Niche construction and the role of environment: towards a new logic of natural selection explanations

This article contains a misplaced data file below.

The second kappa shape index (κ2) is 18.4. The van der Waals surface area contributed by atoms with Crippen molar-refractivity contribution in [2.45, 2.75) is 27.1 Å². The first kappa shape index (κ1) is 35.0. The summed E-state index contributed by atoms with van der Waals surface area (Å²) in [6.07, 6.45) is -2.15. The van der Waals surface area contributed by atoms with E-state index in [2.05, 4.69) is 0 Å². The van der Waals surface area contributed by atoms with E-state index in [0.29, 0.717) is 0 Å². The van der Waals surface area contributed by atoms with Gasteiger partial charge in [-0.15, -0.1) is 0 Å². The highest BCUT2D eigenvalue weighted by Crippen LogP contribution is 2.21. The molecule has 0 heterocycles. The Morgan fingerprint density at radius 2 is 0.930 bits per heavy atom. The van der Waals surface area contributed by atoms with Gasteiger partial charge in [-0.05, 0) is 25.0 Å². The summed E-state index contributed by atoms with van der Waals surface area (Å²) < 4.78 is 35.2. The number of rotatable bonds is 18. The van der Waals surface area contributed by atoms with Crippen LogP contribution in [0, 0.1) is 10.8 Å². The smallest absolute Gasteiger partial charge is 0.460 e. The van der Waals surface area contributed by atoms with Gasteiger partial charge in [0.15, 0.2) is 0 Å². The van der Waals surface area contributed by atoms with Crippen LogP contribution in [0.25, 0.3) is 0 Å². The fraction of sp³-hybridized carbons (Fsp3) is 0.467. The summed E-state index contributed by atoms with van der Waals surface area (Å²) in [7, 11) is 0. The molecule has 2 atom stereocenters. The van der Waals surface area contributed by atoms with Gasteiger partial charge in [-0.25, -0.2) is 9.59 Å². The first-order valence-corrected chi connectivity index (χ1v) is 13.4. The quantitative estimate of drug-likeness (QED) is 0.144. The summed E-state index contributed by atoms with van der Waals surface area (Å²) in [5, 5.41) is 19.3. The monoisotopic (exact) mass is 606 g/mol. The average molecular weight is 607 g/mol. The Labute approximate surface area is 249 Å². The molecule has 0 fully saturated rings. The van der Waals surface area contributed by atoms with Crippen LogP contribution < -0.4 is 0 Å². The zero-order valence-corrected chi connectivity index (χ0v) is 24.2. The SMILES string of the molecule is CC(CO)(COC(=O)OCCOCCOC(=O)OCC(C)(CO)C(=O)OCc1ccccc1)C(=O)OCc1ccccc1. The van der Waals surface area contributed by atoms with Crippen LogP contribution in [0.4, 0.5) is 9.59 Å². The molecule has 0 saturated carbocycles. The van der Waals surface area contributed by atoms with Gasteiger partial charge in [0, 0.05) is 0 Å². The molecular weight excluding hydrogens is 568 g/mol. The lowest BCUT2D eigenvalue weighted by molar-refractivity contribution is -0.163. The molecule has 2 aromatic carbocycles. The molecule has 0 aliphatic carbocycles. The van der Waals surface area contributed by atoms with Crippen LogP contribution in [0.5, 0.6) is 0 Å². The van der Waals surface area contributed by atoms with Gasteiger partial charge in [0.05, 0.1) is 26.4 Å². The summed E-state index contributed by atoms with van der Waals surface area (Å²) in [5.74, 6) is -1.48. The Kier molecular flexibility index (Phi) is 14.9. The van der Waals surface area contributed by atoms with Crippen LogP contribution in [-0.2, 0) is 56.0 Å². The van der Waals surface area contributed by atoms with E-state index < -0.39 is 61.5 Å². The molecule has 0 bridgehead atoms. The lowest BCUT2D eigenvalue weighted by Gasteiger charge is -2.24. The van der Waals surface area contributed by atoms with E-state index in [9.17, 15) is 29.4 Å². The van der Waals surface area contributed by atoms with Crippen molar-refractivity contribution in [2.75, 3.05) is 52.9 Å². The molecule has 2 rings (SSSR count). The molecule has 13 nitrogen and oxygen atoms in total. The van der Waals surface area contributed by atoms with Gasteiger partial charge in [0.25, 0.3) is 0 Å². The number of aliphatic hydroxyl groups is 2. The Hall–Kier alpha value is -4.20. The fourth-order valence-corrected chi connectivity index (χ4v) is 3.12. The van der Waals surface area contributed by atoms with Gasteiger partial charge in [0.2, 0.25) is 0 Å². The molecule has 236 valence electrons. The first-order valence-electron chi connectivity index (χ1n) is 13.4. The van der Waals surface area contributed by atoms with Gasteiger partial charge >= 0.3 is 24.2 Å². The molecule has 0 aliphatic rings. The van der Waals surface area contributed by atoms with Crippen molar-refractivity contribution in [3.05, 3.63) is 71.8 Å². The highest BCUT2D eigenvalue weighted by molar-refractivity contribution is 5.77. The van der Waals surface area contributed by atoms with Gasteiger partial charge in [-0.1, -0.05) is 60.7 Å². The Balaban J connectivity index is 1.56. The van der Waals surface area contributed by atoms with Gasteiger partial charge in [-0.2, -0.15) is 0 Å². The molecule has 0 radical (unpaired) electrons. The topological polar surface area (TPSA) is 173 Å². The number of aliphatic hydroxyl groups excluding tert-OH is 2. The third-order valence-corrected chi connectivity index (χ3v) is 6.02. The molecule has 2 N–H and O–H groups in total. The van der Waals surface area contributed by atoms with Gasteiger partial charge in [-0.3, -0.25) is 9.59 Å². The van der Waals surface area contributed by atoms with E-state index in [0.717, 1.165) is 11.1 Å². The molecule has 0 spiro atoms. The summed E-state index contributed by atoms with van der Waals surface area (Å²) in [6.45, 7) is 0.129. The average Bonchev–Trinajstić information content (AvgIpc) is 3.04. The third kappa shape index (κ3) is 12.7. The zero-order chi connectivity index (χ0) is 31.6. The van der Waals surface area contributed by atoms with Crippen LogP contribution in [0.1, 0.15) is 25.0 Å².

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[ACCESS RESTRICTED TO THE UNIVERSITY OF MISSOURI AT AUTHOR'S REQUEST.] I argue that natural selection explanations are not necessarily externalist, i.e. they don't always cite features of the environment as explanans. In the first chapter, I argue against the Propensity Interpretation of Fitness, which attributes fitness to internal abilities of individuals in a common environment, the latter dictating the selection of the population. However, for some populations, individuals construct different internal/external boundaries, preventing an explanatory boundary between internal and external at the level of the population. In the second chapter, I argue that niche construction, the ability of organisms to construct their experienced environments, can be either constitutive of or alternative to natural selection. Both reject explanatory externalism, a core feature of Adaptationism. An example of the latter is Niche Construction Theory, which decomposes population and environment into distinct evolutionary causes: Niche construction is from population to environment, while natural selection is from environment to population. An example of the former is Dialectical Biology and Situated Adaptationism, which show that population and environment resist decomposition into internal and environmental evolutionary causes. In the last chapter, I demonstrate that general Darwinism in organization theory explicitly assumes externalism. When organizations actively construct their conditions, the debates assume that natural selection do not occur or is ineffective. My previous analyses can show that selection occurs even when the organizations are constructing their external conditions.
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